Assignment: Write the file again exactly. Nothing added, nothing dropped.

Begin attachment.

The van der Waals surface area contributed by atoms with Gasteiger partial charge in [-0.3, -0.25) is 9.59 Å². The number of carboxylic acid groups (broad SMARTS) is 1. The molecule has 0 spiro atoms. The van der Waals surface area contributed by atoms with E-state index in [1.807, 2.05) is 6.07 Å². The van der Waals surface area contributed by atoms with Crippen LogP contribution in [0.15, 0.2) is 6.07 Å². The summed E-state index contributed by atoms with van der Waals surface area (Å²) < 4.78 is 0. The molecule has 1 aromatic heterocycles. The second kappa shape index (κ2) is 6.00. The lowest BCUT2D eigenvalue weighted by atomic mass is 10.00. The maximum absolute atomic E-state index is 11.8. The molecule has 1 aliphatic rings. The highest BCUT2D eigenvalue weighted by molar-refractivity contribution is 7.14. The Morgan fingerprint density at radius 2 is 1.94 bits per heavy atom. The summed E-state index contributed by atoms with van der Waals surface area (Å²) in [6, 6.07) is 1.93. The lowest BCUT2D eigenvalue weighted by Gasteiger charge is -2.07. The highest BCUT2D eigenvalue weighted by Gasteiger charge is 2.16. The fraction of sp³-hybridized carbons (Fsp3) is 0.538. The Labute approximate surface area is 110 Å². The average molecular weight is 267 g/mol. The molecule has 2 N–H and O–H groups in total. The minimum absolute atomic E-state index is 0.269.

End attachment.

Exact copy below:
The van der Waals surface area contributed by atoms with Gasteiger partial charge in [-0.3, -0.25) is 9.59 Å². The number of carboxylic acid groups (broad SMARTS) is 1. The molecule has 0 spiro atoms. The van der Waals surface area contributed by atoms with E-state index in [1.807, 2.05) is 6.07 Å². The van der Waals surface area contributed by atoms with Crippen LogP contribution in [0.15, 0.2) is 6.07 Å². The summed E-state index contributed by atoms with van der Waals surface area (Å²) < 4.78 is 0. The molecule has 1 aromatic heterocycles. The second kappa shape index (κ2) is 6.00. The lowest BCUT2D eigenvalue weighted by atomic mass is 10.00. The maximum absolute atomic E-state index is 11.8. The molecule has 1 aliphatic rings. The highest BCUT2D eigenvalue weighted by molar-refractivity contribution is 7.14. The Morgan fingerprint density at radius 2 is 1.94 bits per heavy atom. The summed E-state index contributed by atoms with van der Waals surface area (Å²) in [6, 6.07) is 1.93. The lowest BCUT2D eigenvalue weighted by Gasteiger charge is -2.07. The highest BCUT2D eigenvalue weighted by Gasteiger charge is 2.16. The fraction of sp³-hybridized carbons (Fsp3) is 0.538. The Labute approximate surface area is 110 Å². The average molecular weight is 267 g/mol. The molecule has 2 N–H and O–H groups in total. The minimum absolute atomic E-state index is 0.269.